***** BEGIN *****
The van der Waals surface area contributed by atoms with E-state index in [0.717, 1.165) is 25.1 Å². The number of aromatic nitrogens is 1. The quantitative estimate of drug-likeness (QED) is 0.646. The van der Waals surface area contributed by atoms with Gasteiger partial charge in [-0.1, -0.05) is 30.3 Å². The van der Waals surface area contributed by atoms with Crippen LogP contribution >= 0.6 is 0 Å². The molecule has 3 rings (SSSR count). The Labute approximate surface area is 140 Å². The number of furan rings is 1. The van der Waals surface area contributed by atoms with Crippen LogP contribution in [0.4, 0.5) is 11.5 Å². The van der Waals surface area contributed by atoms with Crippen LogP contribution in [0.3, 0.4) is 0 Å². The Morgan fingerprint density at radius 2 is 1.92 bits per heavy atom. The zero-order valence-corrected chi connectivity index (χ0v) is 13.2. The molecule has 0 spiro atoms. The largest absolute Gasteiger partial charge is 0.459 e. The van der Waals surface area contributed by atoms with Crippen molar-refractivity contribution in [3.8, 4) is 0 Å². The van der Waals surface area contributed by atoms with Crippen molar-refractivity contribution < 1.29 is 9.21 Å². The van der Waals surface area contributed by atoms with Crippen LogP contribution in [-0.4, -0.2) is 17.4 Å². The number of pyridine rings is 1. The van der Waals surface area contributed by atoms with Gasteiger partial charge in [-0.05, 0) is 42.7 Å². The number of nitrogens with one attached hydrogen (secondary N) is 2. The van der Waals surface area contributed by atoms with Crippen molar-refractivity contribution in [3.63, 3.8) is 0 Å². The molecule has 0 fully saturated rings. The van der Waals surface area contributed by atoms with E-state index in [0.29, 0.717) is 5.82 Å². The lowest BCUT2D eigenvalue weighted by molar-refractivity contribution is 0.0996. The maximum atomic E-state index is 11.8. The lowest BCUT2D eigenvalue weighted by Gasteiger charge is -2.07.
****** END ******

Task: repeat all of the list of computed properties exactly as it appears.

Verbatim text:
The van der Waals surface area contributed by atoms with E-state index in [0.717, 1.165) is 25.1 Å². The number of aromatic nitrogens is 1. The quantitative estimate of drug-likeness (QED) is 0.646. The van der Waals surface area contributed by atoms with Gasteiger partial charge in [-0.1, -0.05) is 30.3 Å². The van der Waals surface area contributed by atoms with Crippen LogP contribution >= 0.6 is 0 Å². The molecule has 3 rings (SSSR count). The Labute approximate surface area is 140 Å². The number of furan rings is 1. The van der Waals surface area contributed by atoms with Crippen LogP contribution in [0.4, 0.5) is 11.5 Å². The van der Waals surface area contributed by atoms with Crippen LogP contribution in [0.3, 0.4) is 0 Å². The Morgan fingerprint density at radius 2 is 1.92 bits per heavy atom. The zero-order valence-corrected chi connectivity index (χ0v) is 13.2. The molecule has 0 spiro atoms. The largest absolute Gasteiger partial charge is 0.459 e. The van der Waals surface area contributed by atoms with Crippen molar-refractivity contribution in [3.8, 4) is 0 Å². The van der Waals surface area contributed by atoms with Crippen molar-refractivity contribution < 1.29 is 9.21 Å². The van der Waals surface area contributed by atoms with Crippen LogP contribution in [-0.4, -0.2) is 17.4 Å². The number of pyridine rings is 1. The van der Waals surface area contributed by atoms with Gasteiger partial charge in [-0.05, 0) is 42.7 Å². The number of nitrogens with one attached hydrogen (secondary N) is 2. The van der Waals surface area contributed by atoms with Crippen molar-refractivity contribution in [3.63, 3.8) is 0 Å². The molecule has 0 fully saturated rings. The van der Waals surface area contributed by atoms with E-state index in [0.29, 0.717) is 5.82 Å². The lowest BCUT2D eigenvalue weighted by molar-refractivity contribution is 0.0996. The maximum atomic E-state index is 11.8. The lowest BCUT2D eigenvalue weighted by Gasteiger charge is -2.07.